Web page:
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Syntax
dig @server domain_name type
where:
server
is the name or IP address of the name server to query. This can be an IPv4 address in dotted-decimal notation or an IPv6 address in colon-delimited notation. When the supplied server argument is a hostname, dig resolves that name before querying that name server. If no server argument is provided, dig consults /etc/resolv.conf and queries the name servers listed there. The reply from the name server that responds is displayed.
name
is the name of the resource record that is to be looked up.
type
indicates what type of query is required – ANY, A, MX, SIG, etc. type can be any valid query type. If no type argument is supplied, dig will perform a lookup for an A record.
1. Basic Use

dig domain_name

The dig command output has the following sections:

  • Header: This displays the dig command version number, the global options used by the dig command, and few additional header information.
  • QUESTION SECTION: This displays the question it asked the DNS. i.e This is your input. Since we said ‘dig redhat.com’, and the default type dig command uses is A record, it indicates in this section that we asked for the A record of the redhat.com website
  • ANSWER SECTION: This displays the answer it receives from the DNS. i.e This is your output. This displays the A record of redhat.com
  • AUTHORITY SECTION: This displays the DNS name server that has the authority to respond to this query. Basically this displays available name servers of redhat.com
  • ADDITIONAL SECTION: This displays the ip address of the name servers listed in the AUTHORITY SECTION.
  • Stats section at the bottom displays few dig command statistics including how much time it took to execute this query
2. Display Only the ANSWER SECTION of the Dig command Output

For most part, all you need to look at is the “ANSWER SECTION” of the dig command. So, we can turn off all other sections as shown below.

  • +nocomments – Turn off the comment lines
  • +noauthority – Turn off the authority section
  • +noadditional – Turn off the additional section
  • +nostats – Turn off the stats section
  • +noanswer – Turn off the answer section (Of course, you wouldn’t want to turn off the answer section)

The following dig command displays only the ANSWER SECTION.

$ dig redhat.com +nocomments +noquestion +noauthority +noadditional +nostats

; <<>> DiG 9.7.3-RedHat-9.7.3-2.el6 <<>> redhat.com +nocomments +noquestion +noauthority +noadditional +nostats
;; global options: +cmd
redhat.com.             9       IN      A       209.132.183.81

Instead of disabling all the sections that we don’t want one by one, we can disable all sections using +noall (this turns off answer section also), and add the +answer which will show only the answer section.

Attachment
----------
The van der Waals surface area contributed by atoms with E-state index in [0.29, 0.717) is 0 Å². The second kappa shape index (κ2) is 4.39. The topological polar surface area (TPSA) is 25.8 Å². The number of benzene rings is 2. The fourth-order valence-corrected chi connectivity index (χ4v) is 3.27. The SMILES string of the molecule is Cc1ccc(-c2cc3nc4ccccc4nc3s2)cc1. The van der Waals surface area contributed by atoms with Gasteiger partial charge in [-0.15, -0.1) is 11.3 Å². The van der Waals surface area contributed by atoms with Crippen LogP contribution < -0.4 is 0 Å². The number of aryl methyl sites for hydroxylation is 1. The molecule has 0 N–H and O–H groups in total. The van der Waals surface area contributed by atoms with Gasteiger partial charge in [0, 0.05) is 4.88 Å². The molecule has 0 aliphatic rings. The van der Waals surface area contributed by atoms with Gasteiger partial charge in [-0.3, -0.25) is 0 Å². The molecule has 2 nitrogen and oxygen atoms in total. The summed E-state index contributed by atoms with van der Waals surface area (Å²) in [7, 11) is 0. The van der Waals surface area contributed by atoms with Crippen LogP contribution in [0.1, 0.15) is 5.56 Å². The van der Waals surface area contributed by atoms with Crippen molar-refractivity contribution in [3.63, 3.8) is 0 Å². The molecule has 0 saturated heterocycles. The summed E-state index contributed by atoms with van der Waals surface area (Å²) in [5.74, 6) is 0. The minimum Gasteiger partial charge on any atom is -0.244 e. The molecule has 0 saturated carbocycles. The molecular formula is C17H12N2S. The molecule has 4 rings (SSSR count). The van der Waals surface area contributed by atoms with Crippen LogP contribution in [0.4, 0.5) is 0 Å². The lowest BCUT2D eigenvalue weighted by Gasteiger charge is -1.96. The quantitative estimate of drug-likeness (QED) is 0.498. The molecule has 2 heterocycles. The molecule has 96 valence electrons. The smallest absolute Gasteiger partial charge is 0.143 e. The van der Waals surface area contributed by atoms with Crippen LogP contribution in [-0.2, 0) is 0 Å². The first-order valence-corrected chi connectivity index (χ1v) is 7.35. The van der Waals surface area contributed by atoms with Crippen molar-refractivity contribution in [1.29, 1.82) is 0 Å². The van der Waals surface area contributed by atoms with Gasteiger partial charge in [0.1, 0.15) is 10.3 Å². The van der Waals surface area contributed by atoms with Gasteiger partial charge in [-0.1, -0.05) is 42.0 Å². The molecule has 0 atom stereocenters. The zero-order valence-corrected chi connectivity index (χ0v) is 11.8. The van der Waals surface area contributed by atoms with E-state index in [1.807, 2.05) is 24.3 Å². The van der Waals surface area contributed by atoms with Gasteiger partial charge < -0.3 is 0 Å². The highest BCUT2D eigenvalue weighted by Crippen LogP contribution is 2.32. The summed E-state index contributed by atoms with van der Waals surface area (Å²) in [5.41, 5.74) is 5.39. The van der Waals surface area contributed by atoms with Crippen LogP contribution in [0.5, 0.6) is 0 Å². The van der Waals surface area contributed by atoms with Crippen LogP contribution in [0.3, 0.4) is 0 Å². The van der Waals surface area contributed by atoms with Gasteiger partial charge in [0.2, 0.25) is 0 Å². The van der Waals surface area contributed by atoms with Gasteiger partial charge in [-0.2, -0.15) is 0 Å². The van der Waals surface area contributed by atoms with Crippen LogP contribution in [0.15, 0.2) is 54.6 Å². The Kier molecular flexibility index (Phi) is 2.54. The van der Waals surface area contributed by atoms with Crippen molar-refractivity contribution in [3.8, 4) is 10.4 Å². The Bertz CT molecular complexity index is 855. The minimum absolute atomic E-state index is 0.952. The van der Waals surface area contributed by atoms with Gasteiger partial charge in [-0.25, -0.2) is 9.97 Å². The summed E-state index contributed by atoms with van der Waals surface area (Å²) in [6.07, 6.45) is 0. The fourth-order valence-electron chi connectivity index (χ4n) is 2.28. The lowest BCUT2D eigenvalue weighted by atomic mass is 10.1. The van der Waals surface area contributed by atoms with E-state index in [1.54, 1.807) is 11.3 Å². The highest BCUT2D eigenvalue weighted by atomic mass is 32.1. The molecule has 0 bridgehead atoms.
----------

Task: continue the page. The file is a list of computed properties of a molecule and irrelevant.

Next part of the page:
3. Query MX Records Using dig -t MX

To query MX records, pass MX as an argument to the dig command as shown below.

$ dig redhat.com  MX +noall +answer
4. View ALL DNS Records Types Using dig -t ANY

To view all the record types (A, MX, NS, etc.), use ANY as the record type as shown below

$ dig redhat.com ANY +noall +answer
5.View Short Output Using dig +short

To view just the ip-address of a web site (i.e the A record), use the short form option as shown below.

$ dig redhat.com +short
209.132.183.81
6. DNS Reverse Look-up Using dig -x

To perform a DNS reverse look up using the ip-address using dig -x as shown below

For example, if you just have an external ip-address and would like to know the website that belongs to it, do the following.

$ dig -x 209.132.183.81 +short
www.redhat.com
7. Use a Specific DNS server Using dig @dnsserver

By default dig uses the DNS servers defined in your /etc/resolv.conf file.

If you like to use a different DNS server to perform the query, specify it in the command line as @dnsserver.

8. Bulk DNS Query Using dig -f (and command line) Query multiple websites using a data file:

You can perform a bulk DNS query based on the data from a file.

First, create a sample host_names.txt file that contains the website that you want to query.

$ vi host_names.txt
redhat.com
centos.org
9. $HOME/.digrc File to Store Default dig Options

If you are always trying to view only the ANSWER section of the dig output, you don’t have to keep typing “+noall +answer” on your every dig command. Instead, add your dig options to the .digrc file as shown below.

$ cat $HOME/.digrc
+noall +answer
10. Get my public IP address

With myip.opendns.com, we can use this command:

 

dig +short myip.opendns.com @resolver1.opendns.com

This asks the IP address of myip.opendns.com from the name server resolver1.opendns.com, which will return your external IP address.

On windows you can use:

nslookup
> server resolver1.opendns.com> myip.opendns.com